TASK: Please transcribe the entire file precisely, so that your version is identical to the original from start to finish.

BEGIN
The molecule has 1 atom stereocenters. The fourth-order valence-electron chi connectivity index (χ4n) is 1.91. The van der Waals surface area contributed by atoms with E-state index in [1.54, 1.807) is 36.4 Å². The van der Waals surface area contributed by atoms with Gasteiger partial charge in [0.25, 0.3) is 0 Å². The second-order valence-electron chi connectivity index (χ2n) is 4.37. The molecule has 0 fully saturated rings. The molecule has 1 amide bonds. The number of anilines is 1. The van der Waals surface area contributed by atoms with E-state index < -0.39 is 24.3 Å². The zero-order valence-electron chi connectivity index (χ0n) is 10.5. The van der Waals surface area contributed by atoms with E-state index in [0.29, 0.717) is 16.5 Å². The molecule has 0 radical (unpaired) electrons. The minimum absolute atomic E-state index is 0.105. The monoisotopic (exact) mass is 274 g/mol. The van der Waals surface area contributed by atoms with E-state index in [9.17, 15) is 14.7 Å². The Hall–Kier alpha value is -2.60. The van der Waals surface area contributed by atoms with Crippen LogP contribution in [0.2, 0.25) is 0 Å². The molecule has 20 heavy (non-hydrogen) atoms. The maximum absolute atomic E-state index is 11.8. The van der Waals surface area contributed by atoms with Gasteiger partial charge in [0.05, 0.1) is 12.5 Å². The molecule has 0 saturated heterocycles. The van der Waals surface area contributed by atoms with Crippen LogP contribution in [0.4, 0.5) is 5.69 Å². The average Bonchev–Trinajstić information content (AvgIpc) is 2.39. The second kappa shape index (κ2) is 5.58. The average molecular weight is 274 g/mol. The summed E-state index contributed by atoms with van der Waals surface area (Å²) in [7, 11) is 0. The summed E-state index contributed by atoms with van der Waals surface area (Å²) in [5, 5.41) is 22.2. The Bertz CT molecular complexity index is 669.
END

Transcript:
The molecule has 1 atom stereocenters. The fourth-order valence-electron chi connectivity index (χ4n) is 1.91. The van der Waals surface area contributed by atoms with E-state index in [1.54, 1.807) is 36.4 Å². The van der Waals surface area contributed by atoms with Gasteiger partial charge in [0.25, 0.3) is 0 Å². The second-order valence-electron chi connectivity index (χ2n) is 4.37. The molecule has 0 fully saturated rings. The molecule has 1 amide bonds. The number of anilines is 1. The van der Waals surface area contributed by atoms with E-state index < -0.39 is 24.3 Å². The zero-order valence-electron chi connectivity index (χ0n) is 10.5. The van der Waals surface area contributed by atoms with E-state index in [0.29, 0.717) is 16.5 Å². The molecule has 0 radical (unpaired) electrons. The minimum absolute atomic E-state index is 0.105. The monoisotopic (exact) mass is 274 g/mol. The van der Waals surface area contributed by atoms with E-state index in [9.17, 15) is 14.7 Å². The Hall–Kier alpha value is -2.60. The van der Waals surface area contributed by atoms with Crippen LogP contribution in [0.2, 0.25) is 0 Å². The molecule has 20 heavy (non-hydrogen) atoms. The maximum absolute atomic E-state index is 11.8. The van der Waals surface area contributed by atoms with Gasteiger partial charge in [0.05, 0.1) is 12.5 Å². The molecule has 0 saturated heterocycles. The van der Waals surface area contributed by atoms with Crippen LogP contribution in [0.4, 0.5) is 5.69 Å². The average Bonchev–Trinajstić information content (AvgIpc) is 2.39. The second kappa shape index (κ2) is 5.58. The average molecular weight is 274 g/mol. The summed E-state index contributed by atoms with van der Waals surface area (Å²) in [7, 11) is 0. The summed E-state index contributed by atoms with van der Waals surface area (Å²) in [5, 5.41) is 22.2. The Bertz CT molecular complexity index is 669.